(3) Globalisation -Globalisation refers to where a country draws raw materials from any source of the world and manufacture goods and services. The finished goods also find a place in the global market. Thus globalisation is the linkage of nation’s markets with global markets.Reduction in tariffs helps to enhance globalisation.
- Core Industries : There are 8 core industries in India i.e Coal, Crude oil, Natural gas, Petroleum Refinery , Fertilisers, Steel, Cement and Electricity. The growth of 8 core sectors is a lead indicator of the monthly industrial performance. Index of 8 core industries in released by Ministry of Commerce and Industries on monthly basis. The Eight Core Industries comprise 40.27 per cent of the weight of items included in the Index of Industrial Production (IIP).
Petroleum refinery is the highest contributor in the index i.e. 28.04% followed by Electricity generation i.e 19.85%. Fertilisers is the lowest contributor in the index i.e 2.63%.
2. Foreign Direct Investment: FDI is investment by non-resident entities like MNCs to carryout business operations in India with management of investment, production of goods or services, employing people and marketing their products. In FDI, both the ownership and control of the firm is with the investor depending upon investors shareholdings. It is a long term investment with less risk. Investment is greater than 10%.
3. Foreign portfolio Investment: It is investment in the financial assets i.e shares, debentures bonds etc. FPI on the other hand is investment aimed at getting profits from shares, interests from deposits etc. In Portfolio investment, an investor is not involved in day to day management of the company. It is often of short term and highly volatile. Investment is less than 10%.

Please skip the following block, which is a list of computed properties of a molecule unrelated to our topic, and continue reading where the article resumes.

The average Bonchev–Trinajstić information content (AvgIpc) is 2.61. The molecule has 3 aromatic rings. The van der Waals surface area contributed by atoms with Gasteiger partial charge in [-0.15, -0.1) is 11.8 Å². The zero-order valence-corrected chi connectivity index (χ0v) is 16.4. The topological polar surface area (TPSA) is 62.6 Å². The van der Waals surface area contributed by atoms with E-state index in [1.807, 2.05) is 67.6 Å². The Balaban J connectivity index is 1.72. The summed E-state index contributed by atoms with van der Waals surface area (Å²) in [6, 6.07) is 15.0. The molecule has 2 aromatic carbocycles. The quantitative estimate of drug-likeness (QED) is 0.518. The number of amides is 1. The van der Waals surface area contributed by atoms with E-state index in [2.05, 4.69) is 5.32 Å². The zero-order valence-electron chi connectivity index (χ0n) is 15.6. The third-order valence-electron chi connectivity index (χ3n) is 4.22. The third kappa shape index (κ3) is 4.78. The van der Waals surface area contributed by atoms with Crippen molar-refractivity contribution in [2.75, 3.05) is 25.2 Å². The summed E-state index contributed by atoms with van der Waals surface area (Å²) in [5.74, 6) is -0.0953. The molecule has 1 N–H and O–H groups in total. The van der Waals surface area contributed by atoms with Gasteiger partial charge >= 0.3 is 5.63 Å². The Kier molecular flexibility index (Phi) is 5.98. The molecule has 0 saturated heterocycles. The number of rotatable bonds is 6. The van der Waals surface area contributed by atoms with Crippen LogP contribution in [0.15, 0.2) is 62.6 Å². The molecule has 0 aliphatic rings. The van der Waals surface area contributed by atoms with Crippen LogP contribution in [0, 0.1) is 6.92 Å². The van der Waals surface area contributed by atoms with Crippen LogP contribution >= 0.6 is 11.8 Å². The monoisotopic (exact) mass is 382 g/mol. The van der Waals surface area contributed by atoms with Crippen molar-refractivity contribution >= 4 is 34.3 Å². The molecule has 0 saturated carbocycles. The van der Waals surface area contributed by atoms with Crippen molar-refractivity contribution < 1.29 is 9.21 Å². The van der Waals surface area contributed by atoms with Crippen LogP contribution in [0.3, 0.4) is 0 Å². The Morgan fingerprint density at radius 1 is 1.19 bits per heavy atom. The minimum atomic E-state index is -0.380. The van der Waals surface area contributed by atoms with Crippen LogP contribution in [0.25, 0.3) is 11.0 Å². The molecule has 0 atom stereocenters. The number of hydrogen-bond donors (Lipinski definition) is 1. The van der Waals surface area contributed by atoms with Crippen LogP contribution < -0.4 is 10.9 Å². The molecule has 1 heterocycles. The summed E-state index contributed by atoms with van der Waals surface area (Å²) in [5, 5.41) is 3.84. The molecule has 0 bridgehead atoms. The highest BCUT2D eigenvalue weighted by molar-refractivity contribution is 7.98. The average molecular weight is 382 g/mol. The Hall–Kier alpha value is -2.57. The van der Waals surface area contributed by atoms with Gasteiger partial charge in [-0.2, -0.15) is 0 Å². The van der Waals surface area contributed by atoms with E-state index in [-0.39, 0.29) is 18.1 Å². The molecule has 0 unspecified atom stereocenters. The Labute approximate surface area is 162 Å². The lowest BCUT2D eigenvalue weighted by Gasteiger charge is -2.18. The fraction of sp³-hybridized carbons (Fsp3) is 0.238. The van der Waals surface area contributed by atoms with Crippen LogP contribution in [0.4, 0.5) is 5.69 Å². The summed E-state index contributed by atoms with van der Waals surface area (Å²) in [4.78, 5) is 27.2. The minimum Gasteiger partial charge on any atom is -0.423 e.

Labour Laws In India:
Meaning : Labour law is a body of laws and regulations which deals with the legal rights of, and restrictions on, working people and their organizations. Labour law defines the rights and obligations of the workers, union members, and employers in the workplace.
Labour is in the concurrent list, there was an entire gamut of 200+ state and 40+ central laws with often colluding jurisdictions. The multiplicity, rigidity, and overlapping nature of laws also makes compliance difficult which leads to inspector raj like conditions even now. This leads to corruption, exploitation of workers, etc
The above situation also hampers the ease of doing business in India.
So , In 2019 , GoI codify 44 Labour laws are converted into 4 codes of labour laws in India. The following are the four codes :
- The Code on Wages : It seeks to regulate wage and bonus payments in all employments where industry, trade, business or manufacture is carried out. Four laws are replaced under this code.
- The Code on Industrial relations : It attempts to offer some degree of flexibility on government permissions for retrenchment and presents the legal framework for ushering in the concept of ‘fixed-term employment’ through contract workers on a pan-India basis. It seeks to replace three laws.
- The Code on social security: It strives to amend and consolidate the laws relating to the social security of the employees and the matters connected to social security i.e retirement benefits, fees for child education, maternity care etc. It seeks to replace 9 laws.
- The Code on Occupational Safety, Health, and Working conditions: The code seeks to regulate health and safety conditions of workers in establishments with 10 or more workers. Welfare facilities, working conditions and working hours will be prescribed by government under this code. It replaces 13 labour laws relating to safety, health and working conditions.